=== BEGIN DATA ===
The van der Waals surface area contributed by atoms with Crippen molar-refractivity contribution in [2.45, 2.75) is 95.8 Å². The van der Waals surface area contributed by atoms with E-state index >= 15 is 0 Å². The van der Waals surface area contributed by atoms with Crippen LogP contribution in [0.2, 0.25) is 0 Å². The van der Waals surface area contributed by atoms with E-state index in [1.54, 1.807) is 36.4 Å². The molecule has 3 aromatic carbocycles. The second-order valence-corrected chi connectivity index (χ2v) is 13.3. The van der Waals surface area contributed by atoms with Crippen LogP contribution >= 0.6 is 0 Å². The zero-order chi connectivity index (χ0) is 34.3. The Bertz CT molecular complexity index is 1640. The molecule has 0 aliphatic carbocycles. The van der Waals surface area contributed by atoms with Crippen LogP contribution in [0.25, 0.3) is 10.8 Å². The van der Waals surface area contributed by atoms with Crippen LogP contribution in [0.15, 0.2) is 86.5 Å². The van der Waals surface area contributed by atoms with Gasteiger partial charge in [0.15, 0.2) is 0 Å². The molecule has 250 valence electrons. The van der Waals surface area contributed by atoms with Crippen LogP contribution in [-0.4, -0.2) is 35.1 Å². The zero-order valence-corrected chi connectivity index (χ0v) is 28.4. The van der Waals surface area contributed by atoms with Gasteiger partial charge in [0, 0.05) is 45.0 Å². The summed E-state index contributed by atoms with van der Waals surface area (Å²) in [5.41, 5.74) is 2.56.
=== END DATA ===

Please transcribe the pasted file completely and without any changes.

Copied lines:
The van der Waals surface area contributed by atoms with Crippen molar-refractivity contribution in [2.45, 2.75) is 95.8 Å². The van der Waals surface area contributed by atoms with E-state index >= 15 is 0 Å². The van der Waals surface area contributed by atoms with Crippen LogP contribution in [0.2, 0.25) is 0 Å². The van der Waals surface area contributed by atoms with E-state index in [1.54, 1.807) is 36.4 Å². The molecule has 3 aromatic carbocycles. The second-order valence-corrected chi connectivity index (χ2v) is 13.3. The van der Waals surface area contributed by atoms with Crippen LogP contribution >= 0.6 is 0 Å². The zero-order chi connectivity index (χ0) is 34.3. The Bertz CT molecular complexity index is 1640. The molecule has 0 aliphatic carbocycles. The van der Waals surface area contributed by atoms with Crippen LogP contribution in [0.25, 0.3) is 10.8 Å². The van der Waals surface area contributed by atoms with Crippen LogP contribution in [0.15, 0.2) is 86.5 Å². The van der Waals surface area contributed by atoms with Gasteiger partial charge in [0.15, 0.2) is 0 Å². The molecule has 250 valence electrons. The van der Waals surface area contributed by atoms with Crippen LogP contribution in [-0.4, -0.2) is 35.1 Å². The zero-order valence-corrected chi connectivity index (χ0v) is 28.4. The van der Waals surface area contributed by atoms with Gasteiger partial charge in [0, 0.05) is 45.0 Å². The summed E-state index contributed by atoms with van der Waals surface area (Å²) in [5.41, 5.74) is 2.56.